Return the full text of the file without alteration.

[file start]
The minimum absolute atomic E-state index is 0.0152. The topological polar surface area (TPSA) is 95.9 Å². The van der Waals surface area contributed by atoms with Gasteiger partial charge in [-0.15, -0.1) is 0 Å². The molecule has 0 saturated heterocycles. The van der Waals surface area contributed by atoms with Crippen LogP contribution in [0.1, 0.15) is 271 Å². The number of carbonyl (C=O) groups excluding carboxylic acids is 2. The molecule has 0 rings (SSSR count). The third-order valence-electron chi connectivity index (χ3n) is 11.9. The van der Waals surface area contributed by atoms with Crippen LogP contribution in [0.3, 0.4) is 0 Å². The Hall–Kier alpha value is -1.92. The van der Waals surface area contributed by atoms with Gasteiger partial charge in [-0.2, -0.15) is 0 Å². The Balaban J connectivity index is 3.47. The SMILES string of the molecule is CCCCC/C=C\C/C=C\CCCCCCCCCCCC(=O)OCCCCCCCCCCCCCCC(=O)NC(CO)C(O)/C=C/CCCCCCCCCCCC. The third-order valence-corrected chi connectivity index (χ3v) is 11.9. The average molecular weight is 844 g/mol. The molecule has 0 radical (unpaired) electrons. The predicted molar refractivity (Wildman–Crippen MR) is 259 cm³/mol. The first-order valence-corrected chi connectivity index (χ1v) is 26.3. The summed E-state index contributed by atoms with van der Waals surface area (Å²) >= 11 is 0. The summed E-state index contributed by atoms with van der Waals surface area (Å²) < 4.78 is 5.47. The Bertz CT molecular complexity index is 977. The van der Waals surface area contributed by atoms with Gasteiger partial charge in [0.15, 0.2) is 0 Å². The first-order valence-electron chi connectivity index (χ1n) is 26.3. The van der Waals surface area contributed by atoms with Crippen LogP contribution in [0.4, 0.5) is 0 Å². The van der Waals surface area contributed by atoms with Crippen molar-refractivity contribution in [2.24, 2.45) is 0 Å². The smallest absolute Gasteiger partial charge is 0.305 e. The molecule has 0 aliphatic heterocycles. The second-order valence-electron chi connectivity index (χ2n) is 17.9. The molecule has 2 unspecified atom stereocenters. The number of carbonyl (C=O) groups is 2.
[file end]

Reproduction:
The minimum absolute atomic E-state index is 0.0152. The topological polar surface area (TPSA) is 95.9 Å². The van der Waals surface area contributed by atoms with Gasteiger partial charge in [-0.15, -0.1) is 0 Å². The molecule has 0 saturated heterocycles. The van der Waals surface area contributed by atoms with Crippen LogP contribution in [0.1, 0.15) is 271 Å². The number of carbonyl (C=O) groups excluding carboxylic acids is 2. The molecule has 0 rings (SSSR count). The third-order valence-electron chi connectivity index (χ3n) is 11.9. The van der Waals surface area contributed by atoms with Crippen LogP contribution in [0.3, 0.4) is 0 Å². The Hall–Kier alpha value is -1.92. The van der Waals surface area contributed by atoms with Gasteiger partial charge in [-0.2, -0.15) is 0 Å². The Balaban J connectivity index is 3.47. The SMILES string of the molecule is CCCCC/C=C\C/C=C\CCCCCCCCCCCC(=O)OCCCCCCCCCCCCCCC(=O)NC(CO)C(O)/C=C/CCCCCCCCCCCC. The third-order valence-corrected chi connectivity index (χ3v) is 11.9. The average molecular weight is 844 g/mol. The molecule has 0 radical (unpaired) electrons. The predicted molar refractivity (Wildman–Crippen MR) is 259 cm³/mol. The first-order valence-corrected chi connectivity index (χ1v) is 26.3. The summed E-state index contributed by atoms with van der Waals surface area (Å²) >= 11 is 0. The summed E-state index contributed by atoms with van der Waals surface area (Å²) < 4.78 is 5.47. The Bertz CT molecular complexity index is 977. The van der Waals surface area contributed by atoms with Gasteiger partial charge in [0.15, 0.2) is 0 Å². The first-order valence-electron chi connectivity index (χ1n) is 26.3. The van der Waals surface area contributed by atoms with Crippen LogP contribution in [0.4, 0.5) is 0 Å². The van der Waals surface area contributed by atoms with Crippen molar-refractivity contribution in [2.24, 2.45) is 0 Å². The smallest absolute Gasteiger partial charge is 0.305 e. The molecule has 0 aliphatic heterocycles. The second-order valence-electron chi connectivity index (χ2n) is 17.9. The molecule has 2 unspecified atom stereocenters. The number of carbonyl (C=O) groups is 2.